I haven't yet been examined for Lupus. I am collecting info, and compiling symptoms and dates for my doctor to look at (he tends to need prodding, but he's good if you need antibiotics LOL).

I do wonder if it's possible that I've had undiagnosed Lupus for a few years (almost decades)... that seems unlikely. I get joint pains for a few months of the year; and it does affect my everyday life but still...

If anyone has advice or anecdotal stories similar (or not) to mine, I'd love to hear it. I knew almost nothing about Lupus, or UCTD or MCTD a few days ago, and now I feel like my head is swimming with info as I try to sort it out for myself (I don't trust doctors much anymore). Any help or encouragement would be appreciated.

09-16-2012, 03:47 PM
Welcome to WHL Nicole in Canada, eh? Do you have a rheumatologist available to you? Are they absolutely, positively sure you're celiac? It's not an "intolerance", but an "allergy"? I'm "intolerant". Usually, a dairy intolerance goes hand-in-hand with the gluten intolerance, so you might check that also, if you haven't already. Of course, most folks are intolerant of bovine milk and products, but don't tell the American Dairy Association that...

Hashimoto's by itself, in the fact that your thyroid goes down, if left untreated for a time can indeed cause you all sorts of issues, including severe joint pain and discomfort. The autoimmune process of it can cause systemic soft tissue swelling, and that all "clouds" other diagnoses. There is also a "brain fog" that goes with low thyroid. Almost all body functions are controlled from the thyroid, so your blood pressure, blood sugar, heart rate, body temperature, adrenal action/reaction, etc., can all be affected. It's definitely important to get the thyroid on an even keel. But you really should be seen by at least one rheumatologist, ASAP, which is probably a bit tougher to get done in Canada than in the US (though not for long)...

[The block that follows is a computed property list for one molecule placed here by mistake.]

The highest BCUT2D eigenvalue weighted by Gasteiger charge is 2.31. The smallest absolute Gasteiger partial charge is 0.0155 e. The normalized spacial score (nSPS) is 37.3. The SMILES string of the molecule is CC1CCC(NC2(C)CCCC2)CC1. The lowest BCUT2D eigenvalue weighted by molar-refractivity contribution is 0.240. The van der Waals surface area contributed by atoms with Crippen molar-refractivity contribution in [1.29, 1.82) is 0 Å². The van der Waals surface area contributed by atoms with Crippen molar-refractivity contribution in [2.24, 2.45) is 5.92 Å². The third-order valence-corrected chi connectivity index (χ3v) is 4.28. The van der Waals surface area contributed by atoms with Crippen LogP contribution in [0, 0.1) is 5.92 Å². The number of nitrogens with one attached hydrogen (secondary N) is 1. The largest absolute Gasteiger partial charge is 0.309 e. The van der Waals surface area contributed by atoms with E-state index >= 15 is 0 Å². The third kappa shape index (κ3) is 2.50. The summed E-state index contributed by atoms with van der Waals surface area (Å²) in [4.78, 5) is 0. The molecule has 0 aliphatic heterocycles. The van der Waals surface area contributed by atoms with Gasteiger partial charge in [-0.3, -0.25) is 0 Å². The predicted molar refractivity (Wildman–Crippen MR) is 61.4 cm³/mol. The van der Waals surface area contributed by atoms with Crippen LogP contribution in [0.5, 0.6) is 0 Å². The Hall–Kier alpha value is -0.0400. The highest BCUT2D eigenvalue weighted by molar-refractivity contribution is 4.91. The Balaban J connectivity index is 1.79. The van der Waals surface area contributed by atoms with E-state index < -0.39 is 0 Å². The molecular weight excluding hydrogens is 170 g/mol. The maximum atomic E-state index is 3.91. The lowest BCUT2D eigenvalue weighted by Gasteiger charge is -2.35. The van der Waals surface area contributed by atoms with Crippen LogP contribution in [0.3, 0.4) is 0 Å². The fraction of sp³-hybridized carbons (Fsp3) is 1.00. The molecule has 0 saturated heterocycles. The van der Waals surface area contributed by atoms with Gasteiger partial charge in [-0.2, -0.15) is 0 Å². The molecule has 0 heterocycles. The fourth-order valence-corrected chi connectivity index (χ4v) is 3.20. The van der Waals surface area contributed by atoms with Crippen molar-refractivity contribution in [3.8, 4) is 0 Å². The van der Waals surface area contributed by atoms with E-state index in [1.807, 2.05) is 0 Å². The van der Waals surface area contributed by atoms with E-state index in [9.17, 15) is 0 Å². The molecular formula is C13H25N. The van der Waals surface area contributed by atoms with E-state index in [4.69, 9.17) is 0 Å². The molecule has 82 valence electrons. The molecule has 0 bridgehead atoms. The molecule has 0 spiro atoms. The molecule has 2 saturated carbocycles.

09-16-2012, 04:28 PM
LOL You used the "eh" correctly! You can be an honourary Canadian. ;)

Yep, I'm definitely celiac. Ttg IgA and EMA blood tests are very specific to celiac, which is an AI and not an allergy... although I've known of celiacs who also have a wheat allergy. And yes, I don't do well with milk either; up to a few months ago I thought lactose intolerance was my only food sensitivity . Ha!

My Hashimoto's is not yet under control, my doctor is starting me off with a frustratingly conservative dose. I haven't felt any better and in fact, I started feeling more achey, sore and flu-like within a week of starting the thyroid hormones; I feel worse... hoping that's a coincidence! LOL I'm hoping my symptoms are still from my undertreated thyroid or my still healing GI tract. I've just got this gut feeling that there could be more. Here's hoping I'm wrong, eh? ;)

I haven't brought Lupus or UCTD up with my doctor yet. I just recently connected some dots. I'm hoping to see him this week and I'll request a few more tests along with my thyroid tests that i have to do in a couple of weeks. if anything comes back abnormal, I'm predicting at least an abnormal ANA again since Hashi's can cause that, then I'll push to see a rheumatologist... and then I'll wait months and months to see him and by then my flare will be done. :skeptical: Gotta love the health care system. lol

Thanks for the advice. :)

09-16-2012, 06:59 PM